Qué Lástima! Countdown Begins a Year Out from Raúl Castro’s RetirementPosted: February 27, 2017
Mimi Whitfield and Nora Gámez Torres report: A year from now — on Feb. 24 — something is expected to occur in Cuba that hasn’t happened in more than 40 years: a non-Castro will occupy the presidency.
The coming year will be one of definitions in Cuba. But right now there is only uncertainty — not only about how the transition will proceed but also about the future of Cuba’s relationship with the United States with President Donald Trump at the helm.
In 2013, Raúl Castro told Cuba’s National Assembly of People’s Power, the parliament, that he planned to retire from the presidency of the Council of State and the Council of Ministers on Feb. 24, 2018. His heir apparent became Miguel Díaz-Canel, a party stalwart who at the time was promoted to first vice president of both councils.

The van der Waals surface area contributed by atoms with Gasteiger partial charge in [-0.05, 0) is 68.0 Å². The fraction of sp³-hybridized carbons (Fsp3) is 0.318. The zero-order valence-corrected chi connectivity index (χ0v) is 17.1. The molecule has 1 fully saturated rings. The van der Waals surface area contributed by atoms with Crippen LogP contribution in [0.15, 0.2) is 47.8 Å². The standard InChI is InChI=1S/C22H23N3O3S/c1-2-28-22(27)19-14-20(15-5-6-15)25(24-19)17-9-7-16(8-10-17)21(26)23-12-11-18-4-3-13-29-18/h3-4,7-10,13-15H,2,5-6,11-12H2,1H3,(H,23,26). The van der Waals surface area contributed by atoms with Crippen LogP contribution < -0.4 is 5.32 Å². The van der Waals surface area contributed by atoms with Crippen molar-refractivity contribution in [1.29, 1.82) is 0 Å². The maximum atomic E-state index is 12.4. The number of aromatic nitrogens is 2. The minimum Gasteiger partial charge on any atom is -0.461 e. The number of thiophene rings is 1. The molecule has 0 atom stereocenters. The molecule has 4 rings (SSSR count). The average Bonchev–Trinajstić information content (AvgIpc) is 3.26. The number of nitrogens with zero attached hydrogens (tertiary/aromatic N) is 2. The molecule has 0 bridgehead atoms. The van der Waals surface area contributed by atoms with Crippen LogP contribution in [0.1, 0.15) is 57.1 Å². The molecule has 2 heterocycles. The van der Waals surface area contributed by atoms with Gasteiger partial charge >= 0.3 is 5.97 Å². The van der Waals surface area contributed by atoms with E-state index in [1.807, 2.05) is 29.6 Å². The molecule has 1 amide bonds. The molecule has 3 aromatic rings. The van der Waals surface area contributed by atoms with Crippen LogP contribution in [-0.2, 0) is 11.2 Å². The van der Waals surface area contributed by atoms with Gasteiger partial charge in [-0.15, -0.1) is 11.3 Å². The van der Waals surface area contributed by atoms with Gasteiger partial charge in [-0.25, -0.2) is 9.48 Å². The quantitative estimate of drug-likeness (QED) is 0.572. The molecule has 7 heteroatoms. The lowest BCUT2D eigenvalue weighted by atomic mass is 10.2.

When Castro retires as president, the Cuban Constitution also calls for him to relinquish his post of commander in chief of Cuba’s armed forces. A Cuba without a khaki-clad Castro commanding the Revolutionary Armed Forces is something many younger Cubans have never experienced.
Díaz-Canel’s ascension next Feb. 24 — a date that has long had resonance in Cuba history — is not assured, but most observers believe that a new National Assembly that will be seated then will rubber stamp him as Cuba’s next president and he will replace the 85-year-old Castro.
Even with a successor, Castro is still expected to retain consider clout. He has said nothing about stepping down as chief of Cuba’s powerful Communist Party and Cuba’s military leaders are solid Raúlistas.
The power-behind-the-throne is not an unknown formula in Cuba. From 1959 to 1976, Osvaldo Dorticós formally served as president of the republic, even though the true power was wielded by the late Fidel Castro, who was then prime minister. From 1976, the posts associated with the presidency have been occupied first by Fidel and then by Raúl Castro, who took over on a provisional basis in 2006 when Fidel fell ill and then officially in 2008.
Díaz-Canel represents a break from the revolutionary old guard and the passing of the torch to a new generation of leaders. At age 56, he wasn’t even born when the revolution triumphed.. … (read more)
Source: Miami Herald